Thanks to great drainage and a morning-sun location (if there is any sun) these plants can all thrive together over the winter months. A leaf from the neighbor's maple blew in to punch up the color.

Finally, here's a shot I took at a local nursery. I thought maybe if I loved these Euphorbia x martinii 'Ascot Rainbow' and commemorated the moment in a picture, then I could walk away and forget about them. Afterall I swore I would never again plant them in my garden because they just don't look good for more than a season. 

Of course that didn't work. A few days later I ended up buying a couple and putting them in a container by our backdoor where I can love them, and then toss them. 

I hope your autumn put on a good show too.

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All material © 2009-2023 by Loree L Bohl. Unauthorized reproduction prohibited and just plain rude.


  1. artinnature here, I'm the type of gardener who wants it all, and colorful fall foliage is no exception! I added many plants this this autumn with exceptional fall color. Two that deserve mention are Lindera angustifolia: a medium shrub or small tree with slow developing gold, orange and red leaves. And then, for the brown lovers out there (you know who you are!) the leaves mostly remain on the plant all winter with a lovely light, tawny color, falling in spring just before new growth begins. The other is Fothergilla 'Jane Platt': JP is a very low growing Fothergilla with quite small and narrow leaves. Her claim to fame is extremely late and slowly developing color. She showed no color at all this year until November 15, and now shows a rich mixture of gold, orange and red with green remaining on all of the branch tips.

    1. That Lindera angustifolia sounds (and looks, thanks to Google) lovely!

  2. I have a seedling (10ft, I think, now) from my Coral Bark Japanese maple that turns glorious red instead of yellow like the parent tree. The other interesting thing is that it's leaves change color later in the season than the regular one, so it's at peak right about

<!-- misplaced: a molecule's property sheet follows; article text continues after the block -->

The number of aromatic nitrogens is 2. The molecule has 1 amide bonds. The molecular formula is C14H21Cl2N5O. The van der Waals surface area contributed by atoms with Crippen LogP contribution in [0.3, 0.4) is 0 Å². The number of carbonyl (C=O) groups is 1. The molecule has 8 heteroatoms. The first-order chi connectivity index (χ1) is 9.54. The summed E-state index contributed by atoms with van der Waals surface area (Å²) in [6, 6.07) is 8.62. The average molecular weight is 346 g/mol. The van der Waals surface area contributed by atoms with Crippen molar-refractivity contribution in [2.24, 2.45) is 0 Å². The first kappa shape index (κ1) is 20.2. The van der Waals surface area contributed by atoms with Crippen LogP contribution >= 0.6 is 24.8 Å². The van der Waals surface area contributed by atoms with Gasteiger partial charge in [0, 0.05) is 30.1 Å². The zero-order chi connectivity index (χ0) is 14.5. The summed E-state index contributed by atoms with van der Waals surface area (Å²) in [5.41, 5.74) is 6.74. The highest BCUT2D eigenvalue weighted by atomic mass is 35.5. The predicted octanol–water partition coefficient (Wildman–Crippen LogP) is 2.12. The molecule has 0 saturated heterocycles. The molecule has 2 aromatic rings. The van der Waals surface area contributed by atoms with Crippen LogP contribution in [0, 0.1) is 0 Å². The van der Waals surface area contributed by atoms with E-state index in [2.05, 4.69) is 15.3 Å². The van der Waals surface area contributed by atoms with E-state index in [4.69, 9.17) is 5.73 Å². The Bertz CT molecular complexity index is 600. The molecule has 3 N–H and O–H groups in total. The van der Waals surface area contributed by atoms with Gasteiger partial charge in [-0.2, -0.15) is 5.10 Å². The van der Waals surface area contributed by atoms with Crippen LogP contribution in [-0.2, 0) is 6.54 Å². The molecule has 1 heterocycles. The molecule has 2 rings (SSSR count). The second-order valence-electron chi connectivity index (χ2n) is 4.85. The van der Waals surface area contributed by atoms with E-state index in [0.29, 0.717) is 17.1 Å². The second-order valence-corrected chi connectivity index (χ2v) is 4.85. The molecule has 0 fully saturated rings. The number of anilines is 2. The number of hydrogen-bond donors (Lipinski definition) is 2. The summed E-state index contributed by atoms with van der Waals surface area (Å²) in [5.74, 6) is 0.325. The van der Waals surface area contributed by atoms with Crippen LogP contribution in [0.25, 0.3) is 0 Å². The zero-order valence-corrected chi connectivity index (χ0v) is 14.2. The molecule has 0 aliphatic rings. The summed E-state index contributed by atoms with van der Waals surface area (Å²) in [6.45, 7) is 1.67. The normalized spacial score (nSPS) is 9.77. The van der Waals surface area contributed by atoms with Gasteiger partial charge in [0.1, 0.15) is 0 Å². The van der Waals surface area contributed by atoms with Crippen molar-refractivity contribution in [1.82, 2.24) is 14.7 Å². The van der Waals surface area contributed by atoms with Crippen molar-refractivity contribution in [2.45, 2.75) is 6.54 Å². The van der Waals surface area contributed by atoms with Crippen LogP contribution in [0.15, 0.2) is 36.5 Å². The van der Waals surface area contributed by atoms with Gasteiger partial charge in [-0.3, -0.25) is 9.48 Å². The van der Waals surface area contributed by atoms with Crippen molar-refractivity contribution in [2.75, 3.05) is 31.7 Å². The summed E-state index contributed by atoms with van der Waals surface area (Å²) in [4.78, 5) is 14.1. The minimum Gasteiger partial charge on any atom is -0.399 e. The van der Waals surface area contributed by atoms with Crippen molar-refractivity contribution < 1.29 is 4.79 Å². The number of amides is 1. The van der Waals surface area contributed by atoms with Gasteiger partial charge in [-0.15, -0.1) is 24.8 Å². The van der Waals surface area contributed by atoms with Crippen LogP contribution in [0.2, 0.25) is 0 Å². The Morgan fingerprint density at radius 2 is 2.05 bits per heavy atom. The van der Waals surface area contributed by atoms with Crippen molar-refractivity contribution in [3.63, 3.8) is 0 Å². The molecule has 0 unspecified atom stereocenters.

now. Unfortunately it also means lots of years it doesn't ever color up very much. So I'm loving this year-it's spectacular.

    1. Every year is different and that's part of the fun, right?

  3. I love the window's reflection of the colorful leaves. I never count the bright red seeds of our Magnolia grandiflora as fall color but then most of the seeds are eaten by the squirrels before I even find the cones. My Acer 'Sango Kaku' is just beginning to turn color but the persimmon trees have yet to acknowledge fall.

    1. It's a jarring juxtaposition of seasons in your climate Kris. I stopped the Armstrong Nursery in Thousand Oaks on Sunday, most of the outdoor plants area had been taken over by cut Christmas trees while tall palm trees swayed in the distance.

  4. Those mushrooms on the base of the palm: lots of brown and black, tan and a touch of green. Perfect in any season.
    Beautiful winterized hanging planters. It looks like you had a good time putting them together.
    Hmmm... Love them and Toss them... I don't like spending money on plants for just one season but its so tempting. Maybe I'll get lucky and the nursery ran out of Euphorbia.

    1. Oh it's more than just one season for the euphorbia, they'll bloom in the spring and look lovely into summer, but beyond that—nope.

  5. Beautiful photos, my favorites this time being the five starting with the agave/lichen combo and ending with the Sarracenias, and the window reflection Poncirus duo. You certainly know how to capture the spirit of the season.

  6. Love your hanging basket. The red semp really makes it. It has been a beautiful Fall and long Fall here as well. Fingers crossed that the Tetrapanax will get to flower this year.